Background: Although total contact casts are highly effective in the
treatment of plantar ulcerations in patients with diabetes mellitus, they are
not widely used. One reason for this lack of acceptance may be the difficulty
in complying with an initial period of non-weight-bearing, as is generally
recommended by physicians. We performed this study to assess the effects of
early weight-bearing on the healing rates of plantar ulcers in patients with
diabetes who were wearing a total contact cast.
Methods: Forty patients with diabetes mellitus who had a noninfected
forefoot or midfoot ulcer were treated with total contact casts until healing
or for thirteen weeks. The patients were instructed to bear no weight on the
cast for forty-eight hours after it was applied. Using an embedded step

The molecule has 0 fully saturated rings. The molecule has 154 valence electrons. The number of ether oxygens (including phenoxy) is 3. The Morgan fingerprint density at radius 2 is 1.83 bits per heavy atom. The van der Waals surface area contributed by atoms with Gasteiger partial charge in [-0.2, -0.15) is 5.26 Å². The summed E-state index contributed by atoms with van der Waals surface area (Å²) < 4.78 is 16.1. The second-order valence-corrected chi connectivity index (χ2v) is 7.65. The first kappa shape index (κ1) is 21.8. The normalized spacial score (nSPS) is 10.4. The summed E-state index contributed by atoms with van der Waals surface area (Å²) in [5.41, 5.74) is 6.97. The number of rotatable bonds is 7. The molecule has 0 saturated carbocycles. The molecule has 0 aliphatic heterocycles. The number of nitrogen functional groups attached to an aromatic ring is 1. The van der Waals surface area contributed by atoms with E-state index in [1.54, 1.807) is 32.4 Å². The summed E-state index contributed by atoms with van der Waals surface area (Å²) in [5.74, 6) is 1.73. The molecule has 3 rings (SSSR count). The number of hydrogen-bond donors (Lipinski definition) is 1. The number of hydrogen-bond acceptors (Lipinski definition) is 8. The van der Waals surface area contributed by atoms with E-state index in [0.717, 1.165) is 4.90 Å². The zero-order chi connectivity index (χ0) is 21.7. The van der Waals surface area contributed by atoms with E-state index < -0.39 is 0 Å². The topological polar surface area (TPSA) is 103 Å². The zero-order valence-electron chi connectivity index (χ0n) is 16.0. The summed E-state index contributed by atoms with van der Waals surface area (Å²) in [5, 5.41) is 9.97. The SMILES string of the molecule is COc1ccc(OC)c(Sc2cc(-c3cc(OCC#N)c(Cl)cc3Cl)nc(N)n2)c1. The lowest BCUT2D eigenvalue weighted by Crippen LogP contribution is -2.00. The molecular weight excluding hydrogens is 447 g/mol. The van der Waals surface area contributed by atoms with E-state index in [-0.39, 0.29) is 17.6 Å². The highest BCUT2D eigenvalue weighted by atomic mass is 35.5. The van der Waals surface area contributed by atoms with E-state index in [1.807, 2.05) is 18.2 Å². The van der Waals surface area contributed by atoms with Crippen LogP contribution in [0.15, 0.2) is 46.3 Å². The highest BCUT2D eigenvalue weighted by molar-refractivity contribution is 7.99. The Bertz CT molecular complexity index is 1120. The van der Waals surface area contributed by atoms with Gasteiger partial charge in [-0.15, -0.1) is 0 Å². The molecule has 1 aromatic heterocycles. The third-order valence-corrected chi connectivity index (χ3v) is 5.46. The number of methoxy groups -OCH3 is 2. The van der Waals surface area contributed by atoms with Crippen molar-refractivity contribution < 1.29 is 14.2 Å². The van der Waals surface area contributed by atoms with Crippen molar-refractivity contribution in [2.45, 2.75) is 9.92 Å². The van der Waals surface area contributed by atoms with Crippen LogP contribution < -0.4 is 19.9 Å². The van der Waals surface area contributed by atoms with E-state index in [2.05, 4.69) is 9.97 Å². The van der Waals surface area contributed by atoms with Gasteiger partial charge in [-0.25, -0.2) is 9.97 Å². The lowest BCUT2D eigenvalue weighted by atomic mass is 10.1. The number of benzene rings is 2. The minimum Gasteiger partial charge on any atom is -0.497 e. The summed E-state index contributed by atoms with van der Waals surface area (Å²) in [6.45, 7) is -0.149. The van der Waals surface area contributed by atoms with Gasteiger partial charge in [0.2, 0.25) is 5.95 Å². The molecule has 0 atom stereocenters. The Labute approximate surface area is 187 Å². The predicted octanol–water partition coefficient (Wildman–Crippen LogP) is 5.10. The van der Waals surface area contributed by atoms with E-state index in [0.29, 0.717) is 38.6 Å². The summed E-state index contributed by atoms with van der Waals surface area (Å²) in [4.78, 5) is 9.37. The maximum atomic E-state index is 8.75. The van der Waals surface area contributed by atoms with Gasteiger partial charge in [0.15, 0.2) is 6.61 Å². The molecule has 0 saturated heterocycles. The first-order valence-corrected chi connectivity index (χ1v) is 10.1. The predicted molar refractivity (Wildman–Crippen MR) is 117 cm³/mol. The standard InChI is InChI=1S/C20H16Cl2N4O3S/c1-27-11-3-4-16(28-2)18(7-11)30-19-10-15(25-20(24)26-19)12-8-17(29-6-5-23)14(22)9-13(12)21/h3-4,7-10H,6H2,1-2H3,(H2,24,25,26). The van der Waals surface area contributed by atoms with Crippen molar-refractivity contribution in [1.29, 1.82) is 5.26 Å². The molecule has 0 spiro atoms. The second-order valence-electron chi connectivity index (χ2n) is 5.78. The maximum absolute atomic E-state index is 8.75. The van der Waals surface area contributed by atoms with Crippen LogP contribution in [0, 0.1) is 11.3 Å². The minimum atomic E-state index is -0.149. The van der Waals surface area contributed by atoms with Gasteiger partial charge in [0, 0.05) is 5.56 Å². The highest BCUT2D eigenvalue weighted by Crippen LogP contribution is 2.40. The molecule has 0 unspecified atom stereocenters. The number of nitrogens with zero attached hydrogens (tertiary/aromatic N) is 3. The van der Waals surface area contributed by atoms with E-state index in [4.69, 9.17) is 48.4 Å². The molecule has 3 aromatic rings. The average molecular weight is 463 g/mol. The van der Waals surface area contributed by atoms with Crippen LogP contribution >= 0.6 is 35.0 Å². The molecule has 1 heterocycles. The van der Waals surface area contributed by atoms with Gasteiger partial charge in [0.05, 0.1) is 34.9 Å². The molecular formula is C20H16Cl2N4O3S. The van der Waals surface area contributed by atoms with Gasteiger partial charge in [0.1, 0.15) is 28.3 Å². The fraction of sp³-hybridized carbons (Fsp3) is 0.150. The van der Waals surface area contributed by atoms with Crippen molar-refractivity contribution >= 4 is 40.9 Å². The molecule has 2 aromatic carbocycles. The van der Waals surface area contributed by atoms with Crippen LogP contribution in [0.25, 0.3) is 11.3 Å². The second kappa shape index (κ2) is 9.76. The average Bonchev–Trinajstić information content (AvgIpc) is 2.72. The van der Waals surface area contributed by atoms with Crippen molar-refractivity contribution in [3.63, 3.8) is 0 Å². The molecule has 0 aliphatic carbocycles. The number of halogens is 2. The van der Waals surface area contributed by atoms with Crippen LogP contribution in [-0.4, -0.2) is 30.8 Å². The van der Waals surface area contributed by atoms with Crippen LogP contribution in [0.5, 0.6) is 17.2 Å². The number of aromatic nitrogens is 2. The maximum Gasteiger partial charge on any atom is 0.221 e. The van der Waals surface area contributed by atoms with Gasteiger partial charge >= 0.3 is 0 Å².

counter, we measured the number of steps taken during the first twenty-four
and forty-eight hours, the first week, and each subsequent two-week period
after application of the cast. We removed the cast, measured the radius of the
ulcer, and then reapplied the cast at the end of the first week and of each
subsequent two-week period after cast application until the ulcer healed or
for thirteen weeks. We then determined the effect of the number of steps
during various time intervals on the rate of ulcer healing (defined as a
change in the ulcer radius).
Results: Most patients walked on the cast in the immediate
postoperative period. The effects of modest amounts of early weight-bearing on
ulcer healing rates appear negligible. Only excessive walking during the first
twenty-four or forty-eight hours after cast application is likely to prolong
the duration of cast treatment.
Conclusions: Moderate early weight-bearing retards healing of
plantar ulcers only minimally in patients with diabetes mellitus treated with
total contact casts. Allowing patients to walk immediately after placement of
a total contact cast may improve their acceptance of this form of therapy.
Level of Evidence: Therapeutic study, Level II-1
(prospective cohort study). See Instructions to Authors for a complete
description of levels of evidence.